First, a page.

Never mind the mirror neurons today. I’m feeling blue for folks who have not had, or are losing, the opportunity to share old age with each other. After say forty or fifty years together, I suspect that most thoughts are exchanged between ageing partners in a process of mutual osmosis, a kind of seepage from one to another and back.
That’s really quite comfortable, that is, and perhaps if we don’t recognise the joy while it’s with us, we miss it the greater when it’s gone. Many things in life are only finally appreciated in their absence, after all.
I’ve been writing a short story for our Writing Group with a piquant stimulus of ‘crashing a funeral.’ It sounds maudlin, referencing as it does a Guardian Experience piece by Felix Bazalgette
which describes the life of a tell-all revealer pre-engaged by the deceased to spill the emotional beans during their last rites, the confession or riposte that they couldn’t quite manage while they were living. Perhaps it is rather maudlin, but I’ve turned the tables a little, and instead of imagining a solitary life revelling in their final triumph, I’ve suggested that a fictional ageing couple collude in a conspiracy to ensure their last moments of intimacy stay that way. Close knit, as it were.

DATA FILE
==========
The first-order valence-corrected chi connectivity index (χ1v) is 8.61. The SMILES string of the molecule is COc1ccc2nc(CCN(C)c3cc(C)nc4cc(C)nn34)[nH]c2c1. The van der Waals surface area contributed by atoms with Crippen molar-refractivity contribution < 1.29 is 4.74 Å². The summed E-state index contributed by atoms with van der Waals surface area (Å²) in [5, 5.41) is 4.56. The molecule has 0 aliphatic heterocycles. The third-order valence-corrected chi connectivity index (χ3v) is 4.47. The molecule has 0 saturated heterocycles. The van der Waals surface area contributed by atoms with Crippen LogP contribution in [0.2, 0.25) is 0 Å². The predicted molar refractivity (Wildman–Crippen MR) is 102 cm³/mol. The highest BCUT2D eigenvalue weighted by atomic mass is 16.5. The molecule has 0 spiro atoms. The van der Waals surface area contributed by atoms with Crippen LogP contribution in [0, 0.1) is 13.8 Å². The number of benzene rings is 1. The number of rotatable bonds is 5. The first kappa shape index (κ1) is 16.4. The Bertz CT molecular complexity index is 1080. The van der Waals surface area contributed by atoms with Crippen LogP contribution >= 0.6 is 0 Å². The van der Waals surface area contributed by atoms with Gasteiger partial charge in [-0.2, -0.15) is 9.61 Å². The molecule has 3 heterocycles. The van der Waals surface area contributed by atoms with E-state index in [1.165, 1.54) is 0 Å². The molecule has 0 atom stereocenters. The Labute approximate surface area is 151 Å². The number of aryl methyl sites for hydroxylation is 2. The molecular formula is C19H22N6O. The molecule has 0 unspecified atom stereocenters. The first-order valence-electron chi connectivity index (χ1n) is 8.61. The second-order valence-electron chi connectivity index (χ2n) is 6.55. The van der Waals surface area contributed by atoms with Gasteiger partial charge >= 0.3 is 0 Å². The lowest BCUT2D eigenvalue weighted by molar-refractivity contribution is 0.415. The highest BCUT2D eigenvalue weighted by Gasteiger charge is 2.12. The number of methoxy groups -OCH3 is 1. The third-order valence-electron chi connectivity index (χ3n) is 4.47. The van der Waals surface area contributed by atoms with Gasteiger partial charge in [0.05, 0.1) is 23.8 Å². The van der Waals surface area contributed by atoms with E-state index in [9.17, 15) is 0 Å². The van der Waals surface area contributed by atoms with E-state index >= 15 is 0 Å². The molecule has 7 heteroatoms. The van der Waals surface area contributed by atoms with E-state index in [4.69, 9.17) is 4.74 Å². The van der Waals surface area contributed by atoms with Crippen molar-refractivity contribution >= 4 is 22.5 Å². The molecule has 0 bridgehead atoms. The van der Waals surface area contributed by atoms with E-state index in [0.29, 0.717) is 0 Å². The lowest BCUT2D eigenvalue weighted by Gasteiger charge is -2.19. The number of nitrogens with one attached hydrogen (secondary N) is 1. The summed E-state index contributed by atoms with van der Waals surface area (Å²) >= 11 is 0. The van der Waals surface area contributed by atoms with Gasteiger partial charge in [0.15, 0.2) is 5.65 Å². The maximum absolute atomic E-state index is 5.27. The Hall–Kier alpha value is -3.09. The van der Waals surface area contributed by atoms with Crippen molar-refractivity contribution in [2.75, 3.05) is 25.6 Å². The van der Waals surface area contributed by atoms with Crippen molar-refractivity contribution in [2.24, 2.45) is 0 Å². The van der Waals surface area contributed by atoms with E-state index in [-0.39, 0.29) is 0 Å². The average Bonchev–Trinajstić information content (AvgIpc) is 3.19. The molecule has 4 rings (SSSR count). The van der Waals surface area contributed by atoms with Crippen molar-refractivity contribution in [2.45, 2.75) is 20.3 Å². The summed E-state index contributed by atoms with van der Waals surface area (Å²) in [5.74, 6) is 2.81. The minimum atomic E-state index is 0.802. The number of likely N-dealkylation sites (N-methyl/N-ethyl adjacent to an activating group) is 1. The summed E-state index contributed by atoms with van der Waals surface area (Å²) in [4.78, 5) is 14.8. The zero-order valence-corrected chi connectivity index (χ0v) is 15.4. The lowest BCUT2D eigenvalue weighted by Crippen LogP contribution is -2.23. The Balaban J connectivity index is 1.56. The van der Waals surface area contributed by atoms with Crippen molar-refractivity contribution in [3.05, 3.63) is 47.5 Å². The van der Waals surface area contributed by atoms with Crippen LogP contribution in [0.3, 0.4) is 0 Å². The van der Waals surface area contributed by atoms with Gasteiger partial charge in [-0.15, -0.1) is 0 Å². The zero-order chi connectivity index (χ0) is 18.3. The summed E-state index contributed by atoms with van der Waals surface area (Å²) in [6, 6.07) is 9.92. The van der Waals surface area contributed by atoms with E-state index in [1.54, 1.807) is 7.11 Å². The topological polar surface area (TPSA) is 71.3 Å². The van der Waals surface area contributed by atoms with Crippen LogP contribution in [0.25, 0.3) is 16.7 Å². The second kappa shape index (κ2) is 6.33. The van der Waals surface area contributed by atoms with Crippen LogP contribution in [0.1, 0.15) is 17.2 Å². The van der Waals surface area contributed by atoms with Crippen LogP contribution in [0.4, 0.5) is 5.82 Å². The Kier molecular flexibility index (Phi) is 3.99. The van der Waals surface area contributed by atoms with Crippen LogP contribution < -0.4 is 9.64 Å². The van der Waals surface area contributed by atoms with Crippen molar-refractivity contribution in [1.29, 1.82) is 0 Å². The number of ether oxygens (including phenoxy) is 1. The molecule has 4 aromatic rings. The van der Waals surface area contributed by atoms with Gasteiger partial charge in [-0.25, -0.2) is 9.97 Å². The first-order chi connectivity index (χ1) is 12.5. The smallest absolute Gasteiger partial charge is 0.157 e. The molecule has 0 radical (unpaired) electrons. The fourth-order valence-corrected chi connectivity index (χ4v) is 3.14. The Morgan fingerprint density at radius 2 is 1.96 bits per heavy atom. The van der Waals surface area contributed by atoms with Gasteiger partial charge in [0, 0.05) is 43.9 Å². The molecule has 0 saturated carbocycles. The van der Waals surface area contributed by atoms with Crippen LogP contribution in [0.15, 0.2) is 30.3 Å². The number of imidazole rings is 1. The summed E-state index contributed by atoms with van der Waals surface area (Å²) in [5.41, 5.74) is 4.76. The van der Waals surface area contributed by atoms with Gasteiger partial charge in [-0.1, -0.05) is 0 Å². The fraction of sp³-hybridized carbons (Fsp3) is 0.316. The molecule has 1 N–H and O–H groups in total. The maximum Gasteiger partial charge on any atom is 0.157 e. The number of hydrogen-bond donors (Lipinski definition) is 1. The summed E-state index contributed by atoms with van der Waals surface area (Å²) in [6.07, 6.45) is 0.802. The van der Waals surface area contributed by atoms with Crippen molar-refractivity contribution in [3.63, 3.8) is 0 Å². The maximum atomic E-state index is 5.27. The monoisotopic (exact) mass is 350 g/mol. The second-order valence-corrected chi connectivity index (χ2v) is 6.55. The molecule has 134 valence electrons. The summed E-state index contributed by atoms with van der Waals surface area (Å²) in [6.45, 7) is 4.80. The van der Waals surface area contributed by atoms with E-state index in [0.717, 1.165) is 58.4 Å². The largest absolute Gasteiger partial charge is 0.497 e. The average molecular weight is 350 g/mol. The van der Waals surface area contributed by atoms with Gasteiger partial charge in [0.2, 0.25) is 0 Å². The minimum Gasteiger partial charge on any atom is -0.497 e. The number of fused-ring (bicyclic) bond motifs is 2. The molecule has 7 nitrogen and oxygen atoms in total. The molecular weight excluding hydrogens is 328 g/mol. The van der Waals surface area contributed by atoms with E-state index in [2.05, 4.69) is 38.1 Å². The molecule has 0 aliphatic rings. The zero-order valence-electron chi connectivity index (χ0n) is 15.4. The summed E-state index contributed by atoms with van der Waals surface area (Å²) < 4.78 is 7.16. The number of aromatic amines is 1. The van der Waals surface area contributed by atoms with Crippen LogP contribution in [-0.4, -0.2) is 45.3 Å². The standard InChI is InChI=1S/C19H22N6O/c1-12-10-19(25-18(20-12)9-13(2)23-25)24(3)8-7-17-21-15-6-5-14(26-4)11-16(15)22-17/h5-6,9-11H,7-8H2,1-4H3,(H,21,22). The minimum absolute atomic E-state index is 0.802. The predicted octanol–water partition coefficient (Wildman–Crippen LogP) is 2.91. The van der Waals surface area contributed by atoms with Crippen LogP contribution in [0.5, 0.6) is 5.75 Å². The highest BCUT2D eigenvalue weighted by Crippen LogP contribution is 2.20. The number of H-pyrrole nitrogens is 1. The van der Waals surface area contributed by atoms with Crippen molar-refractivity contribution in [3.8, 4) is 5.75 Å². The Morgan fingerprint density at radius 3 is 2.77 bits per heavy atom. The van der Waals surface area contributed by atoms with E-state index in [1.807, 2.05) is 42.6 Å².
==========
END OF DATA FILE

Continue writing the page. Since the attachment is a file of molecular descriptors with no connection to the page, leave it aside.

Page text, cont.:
And in so doing, I’ve come full circle back to friends and family who are denied that privilege, whose partner has gone before. I’m so sorry for them. I wish there was a way, somehow, to give them back the intimacy they’ve so loved together, and as they mourn their beloveds, I fear for their own life, the life that must, inevitably, feel left over.
It feels pretentious, somehow, to think that because of potential loss we should delight in our own good fortune the more. But what is perhaps more relevant is that we should try to experience, and to remember, the joys we share now, rather than complain about the vicissitudes we may feel are visited upon us.
And that, finally, is what this blog really is all about.
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